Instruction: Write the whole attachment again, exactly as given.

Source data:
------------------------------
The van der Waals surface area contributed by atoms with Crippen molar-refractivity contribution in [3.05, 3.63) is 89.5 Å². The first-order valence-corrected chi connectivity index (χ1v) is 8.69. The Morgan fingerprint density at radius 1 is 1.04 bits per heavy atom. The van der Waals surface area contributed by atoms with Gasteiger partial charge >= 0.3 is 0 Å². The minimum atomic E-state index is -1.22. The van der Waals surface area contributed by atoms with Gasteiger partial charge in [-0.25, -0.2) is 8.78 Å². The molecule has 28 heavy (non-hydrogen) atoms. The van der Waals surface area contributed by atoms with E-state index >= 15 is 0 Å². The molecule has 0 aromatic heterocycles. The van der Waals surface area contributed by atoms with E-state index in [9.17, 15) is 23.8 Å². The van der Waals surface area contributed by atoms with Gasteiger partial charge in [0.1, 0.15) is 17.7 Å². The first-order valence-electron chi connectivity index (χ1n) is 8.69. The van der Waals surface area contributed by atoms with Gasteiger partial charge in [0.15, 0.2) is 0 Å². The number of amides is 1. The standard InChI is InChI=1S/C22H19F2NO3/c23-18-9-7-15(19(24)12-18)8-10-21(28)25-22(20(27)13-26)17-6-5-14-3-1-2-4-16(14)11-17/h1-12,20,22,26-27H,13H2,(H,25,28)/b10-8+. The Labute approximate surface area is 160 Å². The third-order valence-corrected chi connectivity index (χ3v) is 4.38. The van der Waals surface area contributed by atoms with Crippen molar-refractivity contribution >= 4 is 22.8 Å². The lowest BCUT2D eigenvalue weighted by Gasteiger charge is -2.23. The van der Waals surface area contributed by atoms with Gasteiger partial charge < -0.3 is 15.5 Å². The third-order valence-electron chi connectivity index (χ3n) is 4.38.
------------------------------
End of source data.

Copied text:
The van der Waals surface area contributed by atoms with Crippen molar-refractivity contribution in [3.05, 3.63) is 89.5 Å². The first-order valence-corrected chi connectivity index (χ1v) is 8.69. The Morgan fingerprint density at radius 1 is 1.04 bits per heavy atom. The van der Waals surface area contributed by atoms with Gasteiger partial charge >= 0.3 is 0 Å². The minimum atomic E-state index is -1.22. The van der Waals surface area contributed by atoms with Gasteiger partial charge in [-0.25, -0.2) is 8.78 Å². The molecule has 28 heavy (non-hydrogen) atoms. The van der Waals surface area contributed by atoms with E-state index >= 15 is 0 Å². The molecule has 0 aromatic heterocycles. The van der Waals surface area contributed by atoms with E-state index in [9.17, 15) is 23.8 Å². The van der Waals surface area contributed by atoms with Gasteiger partial charge in [0.1, 0.15) is 17.7 Å². The first-order valence-electron chi connectivity index (χ1n) is 8.69. The van der Waals surface area contributed by atoms with Gasteiger partial charge in [0.15, 0.2) is 0 Å². The number of amides is 1. The standard InChI is InChI=1S/C22H19F2NO3/c23-18-9-7-15(19(24)12-18)8-10-21(28)25-22(20(27)13-26)17-6-5-14-3-1-2-4-16(14)11-17/h1-12,20,22,26-27H,13H2,(H,25,28)/b10-8+. The Labute approximate surface area is 160 Å². The third-order valence-corrected chi connectivity index (χ3v) is 4.38. The van der Waals surface area contributed by atoms with Crippen molar-refractivity contribution >= 4 is 22.8 Å². The lowest BCUT2D eigenvalue weighted by Gasteiger charge is -2.23. The van der Waals surface area contributed by atoms with Gasteiger partial charge < -0.3 is 15.5 Å². The third-order valence-electron chi connectivity index (χ3n) is 4.38.